The first bit, getting the list of speaking characters, is relatively straightforward - you can do it with the *nix command
grep -E "^[A-Z ]+$" script.txt | sort | uniq
which gives a sorted list of all the unique lines containing only capitals and spaces... though that does give you a character of "ACT I" ;-)
Counting the lines, with the underestimate you describe, is doable with a simple state machine. Consider states of "Blank" (blank lines), "Speech" (non-blank lines following a name) and "Action" (non-blank lines not following a name). Transitions are Blank->Speech on a line containing only capitals/spaces, Blank->Action on any other non-empty line, Blank->Blank/Speech->Blank/Action->Blank on an empty line and Action->Action/Speech->Speech on a non-empty line. (Probably clearer as a diagram!) The number of lines you process in the Speech state is the count for the speaker identified in the Blank->Speech transition. It'd end up being about a dozen lines of Perl to do it relatively cleanly.
To fix the underestimate problem, you'll probably want to insert extra "name" lines after an action in the middle of a speech, so it's labelled as a second consecutive speech by the same character - then the automatic counts should work fairly well.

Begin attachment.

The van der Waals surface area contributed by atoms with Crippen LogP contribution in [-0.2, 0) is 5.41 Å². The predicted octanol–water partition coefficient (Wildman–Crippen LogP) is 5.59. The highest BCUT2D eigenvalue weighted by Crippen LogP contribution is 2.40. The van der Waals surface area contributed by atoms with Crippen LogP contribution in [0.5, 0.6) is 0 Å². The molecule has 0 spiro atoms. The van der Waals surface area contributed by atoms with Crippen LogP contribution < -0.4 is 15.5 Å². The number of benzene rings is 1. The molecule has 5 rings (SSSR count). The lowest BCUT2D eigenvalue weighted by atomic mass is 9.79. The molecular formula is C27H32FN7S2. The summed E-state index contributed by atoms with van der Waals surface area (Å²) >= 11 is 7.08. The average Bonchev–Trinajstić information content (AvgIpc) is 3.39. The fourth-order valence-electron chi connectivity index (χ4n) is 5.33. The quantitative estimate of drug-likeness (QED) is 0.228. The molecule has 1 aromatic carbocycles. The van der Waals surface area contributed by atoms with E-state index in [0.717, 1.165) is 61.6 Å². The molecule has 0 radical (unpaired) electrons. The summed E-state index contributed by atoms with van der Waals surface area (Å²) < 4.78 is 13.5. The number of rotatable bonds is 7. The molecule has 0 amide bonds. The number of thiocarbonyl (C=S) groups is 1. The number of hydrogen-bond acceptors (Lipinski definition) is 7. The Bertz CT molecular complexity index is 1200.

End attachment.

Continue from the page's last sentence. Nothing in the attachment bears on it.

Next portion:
The idea with the matrix is good, and there's a fair amount of computer science literature on similar things: clash graphs and register allocation/colouring. See lectures 5 & 6 here
. Admittedly, I never thought I'd be suggesting applying it to Shakespeare, but the problem of how to optimally allocate roles ("variables") to a small, fixed number of actors ("registers") is completely analogous. One can even see a costume change as the "spill" penalty for an actor having to change roles.
The main thing you're missing is non-speaking characters in a scene - a king addressing his army is very nearly indistinguishable from a monologue. (Adam,Ben) and (Ben,Adam) probably should be the same, but that's true even if only Adam does the talking - he still needs someone to talk at. If you can sort that out (probably by hand-tagging who's in each scene and introducing artificial scene breaks when someone leaves) then the matrix/graph stuff will take care of the rest...